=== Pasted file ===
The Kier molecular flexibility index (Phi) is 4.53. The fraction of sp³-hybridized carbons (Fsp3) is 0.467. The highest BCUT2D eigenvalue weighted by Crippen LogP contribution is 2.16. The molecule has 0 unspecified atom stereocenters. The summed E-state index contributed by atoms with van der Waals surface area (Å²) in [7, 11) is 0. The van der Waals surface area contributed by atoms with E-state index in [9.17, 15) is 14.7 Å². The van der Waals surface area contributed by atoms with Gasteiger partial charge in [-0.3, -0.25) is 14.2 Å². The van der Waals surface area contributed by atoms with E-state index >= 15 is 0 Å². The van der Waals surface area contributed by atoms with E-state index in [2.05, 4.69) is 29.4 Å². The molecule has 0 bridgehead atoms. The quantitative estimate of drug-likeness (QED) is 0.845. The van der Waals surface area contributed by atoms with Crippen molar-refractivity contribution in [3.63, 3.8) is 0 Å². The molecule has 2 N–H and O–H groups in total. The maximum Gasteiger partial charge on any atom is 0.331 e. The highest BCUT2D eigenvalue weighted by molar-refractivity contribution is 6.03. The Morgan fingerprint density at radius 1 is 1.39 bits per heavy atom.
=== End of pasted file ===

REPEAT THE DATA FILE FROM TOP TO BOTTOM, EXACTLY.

The Kier molecular flexibility index (Phi) is 4.53. The fraction of sp³-hybridized carbons (Fsp3) is 0.467. The highest BCUT2D eigenvalue weighted by Crippen LogP contribution is 2.16. The molecule has 0 unspecified atom stereocenters. The summed E-state index contributed by atoms with van der Waals surface area (Å²) in [7, 11) is 0. The van der Waals surface area contributed by atoms with E-state index in [9.17, 15) is 14.7 Å². The van der Waals surface area contributed by atoms with Gasteiger partial charge in [-0.3, -0.25) is 14.2 Å². The van der Waals surface area contributed by atoms with E-state index >= 15 is 0 Å². The van der Waals surface area contributed by atoms with E-state index in [2.05, 4.69) is 29.4 Å². The molecule has 0 bridgehead atoms. The quantitative estimate of drug-likeness (QED) is 0.845. The van der Waals surface area contributed by atoms with Crippen molar-refractivity contribution in [3.63, 3.8) is 0 Å². The molecule has 2 N–H and O–H groups in total. The maximum Gasteiger partial charge on any atom is 0.331 e. The highest BCUT2D eigenvalue weighted by molar-refractivity contribution is 6.03. The Morgan fingerprint density at radius 1 is 1.39 bits per heavy atom.